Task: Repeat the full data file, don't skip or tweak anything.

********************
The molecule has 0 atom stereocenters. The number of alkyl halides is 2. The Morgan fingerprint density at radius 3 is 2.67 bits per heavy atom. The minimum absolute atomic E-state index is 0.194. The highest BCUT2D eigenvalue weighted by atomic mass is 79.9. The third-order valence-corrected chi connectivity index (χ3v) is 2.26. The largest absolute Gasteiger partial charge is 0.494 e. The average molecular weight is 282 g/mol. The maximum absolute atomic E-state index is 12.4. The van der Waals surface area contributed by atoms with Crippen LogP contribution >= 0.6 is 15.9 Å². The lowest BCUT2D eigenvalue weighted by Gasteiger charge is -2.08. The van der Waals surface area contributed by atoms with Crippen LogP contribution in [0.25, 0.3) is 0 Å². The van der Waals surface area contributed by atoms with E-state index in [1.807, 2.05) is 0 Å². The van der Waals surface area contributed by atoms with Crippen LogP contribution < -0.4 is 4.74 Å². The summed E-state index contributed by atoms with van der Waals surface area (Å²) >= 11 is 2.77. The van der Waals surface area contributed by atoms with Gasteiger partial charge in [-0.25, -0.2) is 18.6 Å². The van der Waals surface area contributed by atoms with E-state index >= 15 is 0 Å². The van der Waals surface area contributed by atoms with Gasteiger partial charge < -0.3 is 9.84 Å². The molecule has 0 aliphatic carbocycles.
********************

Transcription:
The molecule has 0 atom stereocenters. The number of alkyl halides is 2. The Morgan fingerprint density at radius 3 is 2.67 bits per heavy atom. The minimum absolute atomic E-state index is 0.194. The highest BCUT2D eigenvalue weighted by atomic mass is 79.9. The third-order valence-corrected chi connectivity index (χ3v) is 2.26. The largest absolute Gasteiger partial charge is 0.494 e. The average molecular weight is 282 g/mol. The maximum absolute atomic E-state index is 12.4. The van der Waals surface area contributed by atoms with Crippen LogP contribution >= 0.6 is 15.9 Å². The lowest BCUT2D eigenvalue weighted by Gasteiger charge is -2.08. The van der Waals surface area contributed by atoms with Crippen LogP contribution in [0.25, 0.3) is 0 Å². The van der Waals surface area contributed by atoms with E-state index in [1.807, 2.05) is 0 Å². The van der Waals surface area contributed by atoms with Crippen LogP contribution < -0.4 is 4.74 Å². The summed E-state index contributed by atoms with van der Waals surface area (Å²) >= 11 is 2.77. The van der Waals surface area contributed by atoms with Gasteiger partial charge in [-0.25, -0.2) is 18.6 Å². The van der Waals surface area contributed by atoms with E-state index >= 15 is 0 Å². The van der Waals surface area contributed by atoms with Gasteiger partial charge < -0.3 is 9.84 Å². The molecule has 0 aliphatic carbocycles.